of 121 to 151 for Count 1, and a consecutive 5-year term of
imprisonment for Count 3 - resulting in a recommended range
of 181 to 211 months imprisonment. PSR, ¶ 83.
Court heard argument from the parties regarding both the
instant matter and 14-CR-271 (RHK/JSM). ST at 4-11. As to
this case, the Government argued for a combined 195-month
disposition. ST at 6. Defendant, through his counsel, asked
for minimum terms, and his counsel acknowledged those terms
were “statutorily mandated” and that a
consecutive term for Count 3 was “required by
924(c)[.]” ST at 7.
accordance with the statutory mandate, this Court sentenced
Defendant to a 180-month term of imprisonment. ST at 12,
18-19. The Court made clear that it was imposing the
requisite 10-year statutory term for Count 1, and the
requisite 5-year consecutive statutory term for Count 3. ST
at 19. The Court then apprised Defendant of his rights to
appeal his sentence, and Defendant acknowledged those rights.
Id. at 15.
Court then turned to Defendant's sentencing for the drug
offense conduct he committed while he was pending sentencing
- specifically additional cocaine distribution. Id.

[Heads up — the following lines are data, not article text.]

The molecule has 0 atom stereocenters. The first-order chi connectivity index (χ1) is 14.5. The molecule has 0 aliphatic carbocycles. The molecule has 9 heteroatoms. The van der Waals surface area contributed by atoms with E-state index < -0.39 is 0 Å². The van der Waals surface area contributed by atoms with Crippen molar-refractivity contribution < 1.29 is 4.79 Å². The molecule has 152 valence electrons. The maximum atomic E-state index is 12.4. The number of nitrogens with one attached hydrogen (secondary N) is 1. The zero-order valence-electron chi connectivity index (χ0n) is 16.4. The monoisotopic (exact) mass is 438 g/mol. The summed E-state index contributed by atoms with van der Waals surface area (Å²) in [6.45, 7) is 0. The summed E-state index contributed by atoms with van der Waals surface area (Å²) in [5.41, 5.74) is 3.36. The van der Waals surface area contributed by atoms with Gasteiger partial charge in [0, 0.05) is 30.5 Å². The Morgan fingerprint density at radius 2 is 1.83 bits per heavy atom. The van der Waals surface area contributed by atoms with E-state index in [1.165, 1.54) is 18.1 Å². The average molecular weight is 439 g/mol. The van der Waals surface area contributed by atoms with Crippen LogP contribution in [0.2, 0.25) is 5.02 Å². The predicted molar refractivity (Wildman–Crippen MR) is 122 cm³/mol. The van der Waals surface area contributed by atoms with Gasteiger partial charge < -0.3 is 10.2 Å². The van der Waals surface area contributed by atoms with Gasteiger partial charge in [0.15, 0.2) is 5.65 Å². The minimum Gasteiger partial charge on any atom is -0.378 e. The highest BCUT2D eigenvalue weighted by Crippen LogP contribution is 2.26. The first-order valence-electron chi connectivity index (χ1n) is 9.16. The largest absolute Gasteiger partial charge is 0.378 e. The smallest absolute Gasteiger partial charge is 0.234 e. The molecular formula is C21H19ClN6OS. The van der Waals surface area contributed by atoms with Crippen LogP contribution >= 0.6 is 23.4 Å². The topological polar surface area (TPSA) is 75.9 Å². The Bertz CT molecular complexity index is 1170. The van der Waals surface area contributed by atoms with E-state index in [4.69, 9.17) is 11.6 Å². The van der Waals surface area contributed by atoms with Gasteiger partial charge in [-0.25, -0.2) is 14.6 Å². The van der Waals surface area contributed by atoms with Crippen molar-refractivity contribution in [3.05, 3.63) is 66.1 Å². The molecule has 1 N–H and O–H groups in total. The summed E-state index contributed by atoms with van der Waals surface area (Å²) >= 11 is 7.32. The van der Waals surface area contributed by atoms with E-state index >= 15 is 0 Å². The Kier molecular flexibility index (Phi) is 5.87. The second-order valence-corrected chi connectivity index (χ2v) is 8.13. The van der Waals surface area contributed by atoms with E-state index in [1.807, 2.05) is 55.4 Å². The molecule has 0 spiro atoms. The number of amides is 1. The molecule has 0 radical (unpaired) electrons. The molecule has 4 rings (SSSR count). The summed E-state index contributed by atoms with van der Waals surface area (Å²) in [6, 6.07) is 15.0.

at 19. Defendant stated “my life was just totally
unmanageable and I don't make no excuses.”
Id. at 19. Then the Court imposed an additional and
consecutive sentence of 24 months imprisonment. Id.
at 19-20. Afterward, the Court once again addressed
Defendant's appeal rights, id. at 21, and
detailed by the Government in response to Defendant's
post-conviction May and June 2016 pleadings, at no time
during the above-described sentencing proceedings did
Defendant question his sentence or how the Court came to that
sentence, nor does he ask to speak with his counsel regarding
his circumstances before, during, or after sentence
imposition. There was no challenge to the consecutive 5-year
term imposed by the Court for his firearms conduct. Defendant
did not file an appeal.
DEFENDANT'S HABEAS CLAIMS
28 U.S.C. § 2255 pleadings assert three separate claims.
First he indicates in his May 18, 2016 filing that: 1) his
consecutive sentence pursuant to 18 U.S.C. § 924(c)(1)
was unlawful, citing the Supreme Court's 1995 decision in
Bailey v. United States, 516 U.S. 137 (1995); 2) he
was provided ineffective assistance of counsel because he was
improperly counseled during the course of receiving the
unlawful § 924(c) consecutive sentence, see
Doc. No. 248; and 3) he argues in his formal habeas pleading
that his § 924(c) sentence - consecutive or otherwise -
was improper because of the Johnson decision and its
treatment of the ACCA's residual clause. See
Doc. No. 256. On August 22, 2016, the Government responded to
each of these claims. Doc. No. 260. On August 26, 2016,
Defendant filed another pro se memorandum in support
of his 2255 claims. Doc. No. 261. On September 16, 2016,